One of the activities in Week 7 of the H800 course goes into detail on how to deal with multiple perspectives in online learning. How do you stimulate collaborative discussion in online forums as a tutor? How can you make sure as a learner that people read your responses and react on them?
The Interpersonal Action & Learning Cycle (IALC) offers a framework to apply in online and offline discussions.
Zimmer argues that English and many other languages contain a communication trap. We often construct sentences that imply that what is said is a universal truth, and not merely the opinion or the belief of the speaker.
He identifies three consequences of this trap, all hindering collaborative discussion:
- Presenting a statement as evidently true, will press listeners to accept the statement in the same way, and doesn’t leave room for a different interpretation.
- Making no distinction between what someone says and my interpretation will let me assume that my interpretation is automatically the correct one. So I will not check explicitly with the other if my interpretation is the same as his/ her interpretation.
- Not recognizing the existence of other perspectives may result in not listening to the other, because I assume that what he/ she says must be the same as my interpretation. So, I will not listen attentively to identify clues of the other’s interpretation.
As a solution Zimmer also presents three components:
- First, offering your understanding to other people’s perceptions, even if this seems obvious. In this way, people feel understood and you will have more chance to be listened to, rather than ignored.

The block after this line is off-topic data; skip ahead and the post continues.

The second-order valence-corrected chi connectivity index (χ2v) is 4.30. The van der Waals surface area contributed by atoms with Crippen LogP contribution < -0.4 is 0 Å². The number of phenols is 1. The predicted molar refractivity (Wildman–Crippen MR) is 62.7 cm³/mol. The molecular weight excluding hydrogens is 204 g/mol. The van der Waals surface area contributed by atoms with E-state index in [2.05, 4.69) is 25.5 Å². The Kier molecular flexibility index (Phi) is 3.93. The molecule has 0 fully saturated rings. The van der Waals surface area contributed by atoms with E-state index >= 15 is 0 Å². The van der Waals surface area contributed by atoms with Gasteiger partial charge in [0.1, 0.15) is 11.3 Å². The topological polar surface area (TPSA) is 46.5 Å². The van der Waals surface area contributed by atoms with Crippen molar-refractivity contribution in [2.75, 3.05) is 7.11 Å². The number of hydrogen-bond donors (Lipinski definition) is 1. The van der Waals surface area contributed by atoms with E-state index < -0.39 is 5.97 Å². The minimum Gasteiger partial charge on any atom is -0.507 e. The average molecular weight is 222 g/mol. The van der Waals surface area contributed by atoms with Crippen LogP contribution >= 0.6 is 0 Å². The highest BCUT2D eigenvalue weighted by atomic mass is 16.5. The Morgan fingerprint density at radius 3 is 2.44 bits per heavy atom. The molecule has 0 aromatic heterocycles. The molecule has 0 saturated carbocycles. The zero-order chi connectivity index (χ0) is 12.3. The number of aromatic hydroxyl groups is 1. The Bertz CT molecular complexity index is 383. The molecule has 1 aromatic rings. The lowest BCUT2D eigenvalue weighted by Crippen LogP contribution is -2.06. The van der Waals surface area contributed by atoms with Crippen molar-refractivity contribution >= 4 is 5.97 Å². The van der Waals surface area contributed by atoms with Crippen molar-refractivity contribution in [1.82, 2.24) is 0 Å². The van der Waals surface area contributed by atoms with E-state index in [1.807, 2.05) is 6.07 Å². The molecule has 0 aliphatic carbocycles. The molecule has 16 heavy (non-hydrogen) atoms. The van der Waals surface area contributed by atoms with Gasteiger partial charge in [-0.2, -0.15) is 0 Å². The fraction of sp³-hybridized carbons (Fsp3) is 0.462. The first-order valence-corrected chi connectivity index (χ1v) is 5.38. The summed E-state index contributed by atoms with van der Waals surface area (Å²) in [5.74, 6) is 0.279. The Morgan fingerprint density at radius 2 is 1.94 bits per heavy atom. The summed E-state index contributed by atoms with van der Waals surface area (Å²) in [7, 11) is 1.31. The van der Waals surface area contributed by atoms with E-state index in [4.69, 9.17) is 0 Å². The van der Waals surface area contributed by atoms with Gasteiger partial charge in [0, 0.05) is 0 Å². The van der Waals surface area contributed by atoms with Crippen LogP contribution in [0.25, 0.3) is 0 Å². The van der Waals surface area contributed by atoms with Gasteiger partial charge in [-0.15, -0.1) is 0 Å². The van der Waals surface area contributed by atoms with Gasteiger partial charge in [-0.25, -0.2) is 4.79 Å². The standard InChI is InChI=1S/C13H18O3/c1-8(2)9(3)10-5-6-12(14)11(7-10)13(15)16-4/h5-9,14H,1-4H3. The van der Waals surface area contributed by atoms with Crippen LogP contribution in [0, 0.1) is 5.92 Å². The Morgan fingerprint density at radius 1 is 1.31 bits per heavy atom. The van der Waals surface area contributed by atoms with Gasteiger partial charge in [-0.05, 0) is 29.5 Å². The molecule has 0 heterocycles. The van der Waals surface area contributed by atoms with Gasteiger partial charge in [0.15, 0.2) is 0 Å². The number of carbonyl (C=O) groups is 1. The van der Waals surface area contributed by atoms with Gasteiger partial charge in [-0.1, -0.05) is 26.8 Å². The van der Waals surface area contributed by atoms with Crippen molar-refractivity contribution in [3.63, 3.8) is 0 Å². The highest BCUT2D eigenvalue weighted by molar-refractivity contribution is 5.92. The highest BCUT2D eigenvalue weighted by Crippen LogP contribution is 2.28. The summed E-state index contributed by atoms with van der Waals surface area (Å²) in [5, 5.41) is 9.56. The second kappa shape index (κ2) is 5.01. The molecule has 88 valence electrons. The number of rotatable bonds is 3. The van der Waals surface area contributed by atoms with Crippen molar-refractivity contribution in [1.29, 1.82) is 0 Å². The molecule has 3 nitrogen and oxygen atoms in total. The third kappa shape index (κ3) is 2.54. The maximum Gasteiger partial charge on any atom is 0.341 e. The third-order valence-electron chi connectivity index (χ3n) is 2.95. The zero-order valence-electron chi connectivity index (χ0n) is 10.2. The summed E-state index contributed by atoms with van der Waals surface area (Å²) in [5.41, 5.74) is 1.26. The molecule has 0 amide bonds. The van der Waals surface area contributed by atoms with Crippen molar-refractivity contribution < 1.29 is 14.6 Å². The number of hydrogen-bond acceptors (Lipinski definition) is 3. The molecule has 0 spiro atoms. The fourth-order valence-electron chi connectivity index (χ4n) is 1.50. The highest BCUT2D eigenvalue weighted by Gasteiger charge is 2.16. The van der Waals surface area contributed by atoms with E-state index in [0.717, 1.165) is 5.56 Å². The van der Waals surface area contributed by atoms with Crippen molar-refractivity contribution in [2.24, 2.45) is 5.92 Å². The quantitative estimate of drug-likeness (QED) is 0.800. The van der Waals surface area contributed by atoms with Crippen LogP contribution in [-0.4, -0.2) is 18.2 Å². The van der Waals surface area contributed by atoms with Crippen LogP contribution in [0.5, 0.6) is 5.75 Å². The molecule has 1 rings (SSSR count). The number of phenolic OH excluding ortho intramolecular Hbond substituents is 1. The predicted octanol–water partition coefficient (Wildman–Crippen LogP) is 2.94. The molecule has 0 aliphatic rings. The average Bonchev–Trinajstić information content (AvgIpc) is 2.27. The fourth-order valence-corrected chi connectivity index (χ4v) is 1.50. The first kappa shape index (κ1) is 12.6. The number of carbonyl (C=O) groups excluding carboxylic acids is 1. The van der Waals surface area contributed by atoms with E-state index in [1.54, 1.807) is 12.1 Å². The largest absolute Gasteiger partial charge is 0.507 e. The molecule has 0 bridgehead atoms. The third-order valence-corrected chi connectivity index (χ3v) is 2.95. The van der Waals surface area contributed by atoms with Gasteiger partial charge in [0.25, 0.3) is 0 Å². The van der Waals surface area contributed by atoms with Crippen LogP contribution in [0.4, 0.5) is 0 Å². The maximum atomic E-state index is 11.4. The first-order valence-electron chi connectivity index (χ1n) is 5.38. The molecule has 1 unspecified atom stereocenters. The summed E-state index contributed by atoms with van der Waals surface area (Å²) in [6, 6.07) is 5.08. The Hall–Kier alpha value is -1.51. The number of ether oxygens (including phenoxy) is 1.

- Second, adding you own perceptions, explicitly stating them as personal opinions.
- Finally, listen to their responses for clues about personal interpretations.
The three solutions reinforce each other, creating a cycle. This cycle distinguishes clearly between offering your perceptions and blaming or praising the other. Both pass judgment to the other, thereby destroying the equality of the dialogue. Even worse are to subject the other to attack or approval, often including “inquisitorial accusation”. This means asking all kinds of questions, with the aim to find weaknesses in the other’s position.
Zimmer believes that the use of the IALC is not limited to discussion on online forums. The cycle can be applied in reducing confusion between teacher-centered and student- centered assessment. A teacher-centered tests students in how far they master the interpretation of the teacher. A student-centered assessment will invite learners to express their own opinions.
Also in module design the IALC can be applied. The cycle requires the teachers to share their perceptions, but allow learners to do the same. It found it interesting that he also made the link with professional conferences, where keynote speakers give an outline of the topic, telling the audience what to think about the conference theme, instead of asking the audience what they would want to learn. More worryingly, according to him, is that many conference visitors and students expect to be fed with perspectives and perceptions, rather be helped to form their own ones. In this way, learning becomes consuming. In Zimmer’s view the IALC can reverse this trend, because it helps to create collaborative discussion and learning.